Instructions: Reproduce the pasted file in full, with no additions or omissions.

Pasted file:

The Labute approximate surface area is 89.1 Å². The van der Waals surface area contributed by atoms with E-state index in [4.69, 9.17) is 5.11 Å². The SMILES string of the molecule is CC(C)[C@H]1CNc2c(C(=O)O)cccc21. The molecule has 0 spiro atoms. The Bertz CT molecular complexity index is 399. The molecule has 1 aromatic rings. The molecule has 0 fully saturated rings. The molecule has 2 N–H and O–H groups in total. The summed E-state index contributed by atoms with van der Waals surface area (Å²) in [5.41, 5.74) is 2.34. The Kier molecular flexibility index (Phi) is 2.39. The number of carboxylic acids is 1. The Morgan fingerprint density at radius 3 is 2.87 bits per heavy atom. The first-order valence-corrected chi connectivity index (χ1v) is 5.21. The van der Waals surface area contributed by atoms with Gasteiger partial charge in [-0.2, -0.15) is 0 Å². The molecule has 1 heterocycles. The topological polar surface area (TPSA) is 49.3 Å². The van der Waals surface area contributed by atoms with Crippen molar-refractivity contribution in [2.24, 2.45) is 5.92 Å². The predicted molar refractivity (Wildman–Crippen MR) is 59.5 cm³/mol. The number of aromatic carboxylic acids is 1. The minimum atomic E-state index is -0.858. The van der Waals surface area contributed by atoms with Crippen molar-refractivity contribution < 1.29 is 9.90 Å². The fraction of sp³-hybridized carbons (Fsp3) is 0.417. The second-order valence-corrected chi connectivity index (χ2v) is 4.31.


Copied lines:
The Labute approximate surface area is 89.1 Å². The van der Waals surface area contributed by atoms with E-state index in [4.69, 9.17) is 5.11 Å². The SMILES string of the molecule is CC(C)[C@H]1CNc2c(C(=O)O)cccc21. The molecule has 0 spiro atoms. The Bertz CT molecular complexity index is 399. The molecule has 1 aromatic rings. The molecule has 0 fully saturated rings. The molecule has 2 N–H and O–H groups in total. The summed E-state index contributed by atoms with van der Waals surface area (Å²) in [5.41, 5.74) is 2.34. The Kier molecular flexibility index (Phi) is 2.39. The number of carboxylic acids is 1. The Morgan fingerprint density at radius 3 is 2.87 bits per heavy atom. The first-order valence-corrected chi connectivity index (χ1v) is 5.21. The van der Waals surface area contributed by atoms with Gasteiger partial charge in [-0.2, -0.15) is 0 Å². The molecule has 1 heterocycles. The topological polar surface area (TPSA) is 49.3 Å². The van der Waals surface area contributed by atoms with Crippen molar-refractivity contribution in [2.24, 2.45) is 5.92 Å². The predicted molar refractivity (Wildman–Crippen MR) is 59.5 cm³/mol. The number of aromatic carboxylic acids is 1. The minimum atomic E-state index is -0.858. The van der Waals surface area contributed by atoms with Crippen molar-refractivity contribution < 1.29 is 9.90 Å². The fraction of sp³-hybridized carbons (Fsp3) is 0.417. The second-order valence-corrected chi connectivity index (χ2v) is 4.31.